The IMF clocked in with its World Economic Outlook update and, as now seems routine, set about reducing the bulk of its growth forecasts issued just four months ago. World output for 2019 was downgraded to 3.3% from 3.5%, the Advanced economies from 2.0% to 1.8% and Emerging Market and Developing economies from 4.5% to 4.4%. World trade volume growth which was projected at 4.0% received a substantial downgrade to 3.4%.
The IMF commented: “The global growth forecast reflects a combination of waning cyclical forces and a return to tepid potential growth in advanced economies; a precarious recovery in emerging market and developing economies, driven to a great extent by economies currently experiencing severe macroeconomic distress; and complex factors that shape the prospects for potential growth in both groups… the possibility of further downside revisions is high, and the balance of risks remains skewed to the downside.” We have heard that language before.
Amid all this IMF caution the US economy blasted through with an annualised real GDP growth rate of 3.2% in the March quarter. This is the advance estimate which will be followed by at least two revisions (the next on 30 May). The average revision between the advance and second estimate is 0.5% and advance to the third estimate is 0.6% (without regard to sign), so history suggests that not too much reliance should be placed on this initial guesstimate. If we comb through the detail of the release by the Bureau of Economic Analysis (BEA) it is apparent that net exports provided an unusually large contribution (imports fell resulting in net exports contributing 32% of the percentage increase in GDP). Another unusually large contribution came from private inventory build (20% of the total change in GDP) whilst government expenditure contributed 13%. We will see what the next release brings.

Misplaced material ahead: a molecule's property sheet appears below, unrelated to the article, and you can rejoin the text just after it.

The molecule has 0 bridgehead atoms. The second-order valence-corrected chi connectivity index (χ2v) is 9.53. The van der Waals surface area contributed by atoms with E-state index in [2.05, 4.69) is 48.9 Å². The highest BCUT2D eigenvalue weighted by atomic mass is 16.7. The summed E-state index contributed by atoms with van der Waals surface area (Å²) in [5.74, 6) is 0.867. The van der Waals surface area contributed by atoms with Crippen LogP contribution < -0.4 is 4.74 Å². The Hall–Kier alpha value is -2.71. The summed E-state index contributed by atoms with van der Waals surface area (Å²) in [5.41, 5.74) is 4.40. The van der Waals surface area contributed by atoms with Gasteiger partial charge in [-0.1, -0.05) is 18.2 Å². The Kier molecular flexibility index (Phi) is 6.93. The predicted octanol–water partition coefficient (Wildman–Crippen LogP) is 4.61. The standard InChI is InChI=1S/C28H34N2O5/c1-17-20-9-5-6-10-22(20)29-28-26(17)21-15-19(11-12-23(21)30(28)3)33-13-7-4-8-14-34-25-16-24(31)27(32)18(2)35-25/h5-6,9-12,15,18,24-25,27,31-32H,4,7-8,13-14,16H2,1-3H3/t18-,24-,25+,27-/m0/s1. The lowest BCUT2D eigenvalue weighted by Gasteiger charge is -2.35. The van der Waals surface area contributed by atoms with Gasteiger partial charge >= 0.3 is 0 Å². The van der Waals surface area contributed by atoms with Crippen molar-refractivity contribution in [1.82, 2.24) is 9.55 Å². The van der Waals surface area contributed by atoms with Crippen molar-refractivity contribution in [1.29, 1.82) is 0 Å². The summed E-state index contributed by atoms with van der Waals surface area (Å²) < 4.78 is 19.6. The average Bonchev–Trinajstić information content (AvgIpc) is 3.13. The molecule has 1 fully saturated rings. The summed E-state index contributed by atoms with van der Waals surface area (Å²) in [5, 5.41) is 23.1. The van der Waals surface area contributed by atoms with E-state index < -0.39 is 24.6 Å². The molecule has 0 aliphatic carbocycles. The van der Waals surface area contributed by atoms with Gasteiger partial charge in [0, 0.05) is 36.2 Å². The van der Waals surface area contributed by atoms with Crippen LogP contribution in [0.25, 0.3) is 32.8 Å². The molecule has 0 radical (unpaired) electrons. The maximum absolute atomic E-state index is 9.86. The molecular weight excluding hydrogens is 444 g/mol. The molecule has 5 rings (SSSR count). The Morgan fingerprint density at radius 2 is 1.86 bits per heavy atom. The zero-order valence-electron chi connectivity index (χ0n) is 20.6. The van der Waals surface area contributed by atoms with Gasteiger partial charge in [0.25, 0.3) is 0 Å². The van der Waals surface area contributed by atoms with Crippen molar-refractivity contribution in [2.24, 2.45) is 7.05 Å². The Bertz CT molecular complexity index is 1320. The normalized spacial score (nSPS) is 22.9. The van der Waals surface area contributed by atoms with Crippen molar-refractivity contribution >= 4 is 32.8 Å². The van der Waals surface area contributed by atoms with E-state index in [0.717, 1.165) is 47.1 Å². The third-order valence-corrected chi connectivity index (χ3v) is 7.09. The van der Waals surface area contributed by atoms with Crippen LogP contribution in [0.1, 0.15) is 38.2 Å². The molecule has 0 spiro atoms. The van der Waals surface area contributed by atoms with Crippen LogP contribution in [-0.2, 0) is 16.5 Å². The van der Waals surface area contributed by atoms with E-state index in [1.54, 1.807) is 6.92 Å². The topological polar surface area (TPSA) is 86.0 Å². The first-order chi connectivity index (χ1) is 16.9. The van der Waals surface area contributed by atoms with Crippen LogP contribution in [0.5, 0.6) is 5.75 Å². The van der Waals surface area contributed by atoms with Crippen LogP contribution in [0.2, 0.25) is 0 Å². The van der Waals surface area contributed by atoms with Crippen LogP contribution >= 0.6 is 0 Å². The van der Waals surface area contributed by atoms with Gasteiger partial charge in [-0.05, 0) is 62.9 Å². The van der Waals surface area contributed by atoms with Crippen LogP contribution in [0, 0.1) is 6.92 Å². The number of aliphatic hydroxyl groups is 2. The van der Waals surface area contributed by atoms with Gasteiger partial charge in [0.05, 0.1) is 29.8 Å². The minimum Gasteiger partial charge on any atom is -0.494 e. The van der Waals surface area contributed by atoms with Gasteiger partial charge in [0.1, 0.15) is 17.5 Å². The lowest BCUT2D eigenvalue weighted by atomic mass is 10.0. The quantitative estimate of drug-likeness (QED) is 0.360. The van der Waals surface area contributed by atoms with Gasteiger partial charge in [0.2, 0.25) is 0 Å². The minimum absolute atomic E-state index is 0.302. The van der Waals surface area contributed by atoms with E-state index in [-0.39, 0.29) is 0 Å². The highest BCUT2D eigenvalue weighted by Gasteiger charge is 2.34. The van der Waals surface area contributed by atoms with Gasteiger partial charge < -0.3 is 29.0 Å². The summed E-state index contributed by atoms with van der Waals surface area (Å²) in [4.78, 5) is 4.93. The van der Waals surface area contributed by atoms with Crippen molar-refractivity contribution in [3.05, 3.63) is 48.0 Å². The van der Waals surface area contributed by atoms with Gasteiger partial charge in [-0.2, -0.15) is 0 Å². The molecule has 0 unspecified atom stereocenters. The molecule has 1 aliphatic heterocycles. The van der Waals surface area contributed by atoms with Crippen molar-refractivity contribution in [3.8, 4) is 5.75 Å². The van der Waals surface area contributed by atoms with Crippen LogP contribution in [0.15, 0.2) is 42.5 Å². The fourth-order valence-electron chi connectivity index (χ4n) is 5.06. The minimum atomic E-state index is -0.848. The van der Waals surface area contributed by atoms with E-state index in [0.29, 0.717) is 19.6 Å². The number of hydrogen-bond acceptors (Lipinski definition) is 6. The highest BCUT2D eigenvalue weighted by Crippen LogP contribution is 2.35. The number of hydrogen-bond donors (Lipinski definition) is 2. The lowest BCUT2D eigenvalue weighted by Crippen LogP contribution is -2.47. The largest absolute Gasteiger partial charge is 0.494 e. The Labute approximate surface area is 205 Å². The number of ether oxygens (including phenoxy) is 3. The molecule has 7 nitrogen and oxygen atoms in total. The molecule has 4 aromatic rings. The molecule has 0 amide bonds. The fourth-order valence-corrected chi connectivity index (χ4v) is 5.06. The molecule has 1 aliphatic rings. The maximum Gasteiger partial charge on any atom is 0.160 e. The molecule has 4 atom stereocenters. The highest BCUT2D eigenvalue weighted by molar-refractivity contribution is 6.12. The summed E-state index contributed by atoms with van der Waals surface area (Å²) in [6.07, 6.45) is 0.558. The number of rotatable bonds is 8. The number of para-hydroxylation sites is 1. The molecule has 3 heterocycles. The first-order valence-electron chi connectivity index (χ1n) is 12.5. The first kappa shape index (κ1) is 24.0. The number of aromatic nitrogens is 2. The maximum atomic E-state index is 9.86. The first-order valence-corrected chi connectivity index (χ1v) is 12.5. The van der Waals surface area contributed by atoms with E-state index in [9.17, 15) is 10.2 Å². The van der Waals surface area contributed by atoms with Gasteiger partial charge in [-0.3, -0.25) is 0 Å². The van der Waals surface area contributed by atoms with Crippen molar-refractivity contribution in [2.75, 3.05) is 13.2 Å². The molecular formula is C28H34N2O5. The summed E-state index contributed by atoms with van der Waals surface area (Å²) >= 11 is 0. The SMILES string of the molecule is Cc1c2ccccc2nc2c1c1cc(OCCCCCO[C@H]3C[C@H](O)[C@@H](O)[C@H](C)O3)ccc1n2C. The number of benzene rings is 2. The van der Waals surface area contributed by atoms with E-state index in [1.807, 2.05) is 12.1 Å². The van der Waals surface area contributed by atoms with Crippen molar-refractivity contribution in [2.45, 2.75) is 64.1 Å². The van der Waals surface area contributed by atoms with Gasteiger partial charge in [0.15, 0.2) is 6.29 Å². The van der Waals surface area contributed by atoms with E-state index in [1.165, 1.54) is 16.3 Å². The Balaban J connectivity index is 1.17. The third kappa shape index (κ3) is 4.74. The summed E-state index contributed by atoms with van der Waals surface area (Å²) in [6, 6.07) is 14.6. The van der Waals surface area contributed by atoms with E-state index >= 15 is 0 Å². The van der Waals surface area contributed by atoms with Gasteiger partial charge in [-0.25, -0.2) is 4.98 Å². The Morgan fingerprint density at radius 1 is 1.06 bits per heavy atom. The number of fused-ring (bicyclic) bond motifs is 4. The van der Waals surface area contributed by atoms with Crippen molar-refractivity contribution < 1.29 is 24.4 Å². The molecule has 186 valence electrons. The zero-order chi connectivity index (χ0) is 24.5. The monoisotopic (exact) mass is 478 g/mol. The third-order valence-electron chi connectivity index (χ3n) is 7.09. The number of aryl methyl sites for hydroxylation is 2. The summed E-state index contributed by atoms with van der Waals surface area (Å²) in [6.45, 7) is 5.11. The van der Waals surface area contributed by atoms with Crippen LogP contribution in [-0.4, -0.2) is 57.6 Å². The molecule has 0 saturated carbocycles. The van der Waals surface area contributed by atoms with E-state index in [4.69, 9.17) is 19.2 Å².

Whole-economy corporate profits for the first quarter will not be reported by the BEA prior to 30 May so the latest available US profits data is through the 4th quarter of 2018. It discloses that pre-tax corporate profits rose by 7.8% in 2018 (3.1% in 2017). Profit margins remained close to an all-time high whilst the share of labour remained close to its all-time low. After-tax profits rose by 16.2% in 2018, much higher than the pre-tax increase, reflecting the Trump-sponsored corporate tax cuts.
Once again, the devil is in the detail. Much of the corporate economy in the US struggled in 2018 – recording lower profits. Down were manufacturing, wholesale trade, retail trade and transportation and warehousing. On the other hand, incoming profits from offshore businesses made a substantial contribution (net of payments to the rest of the world).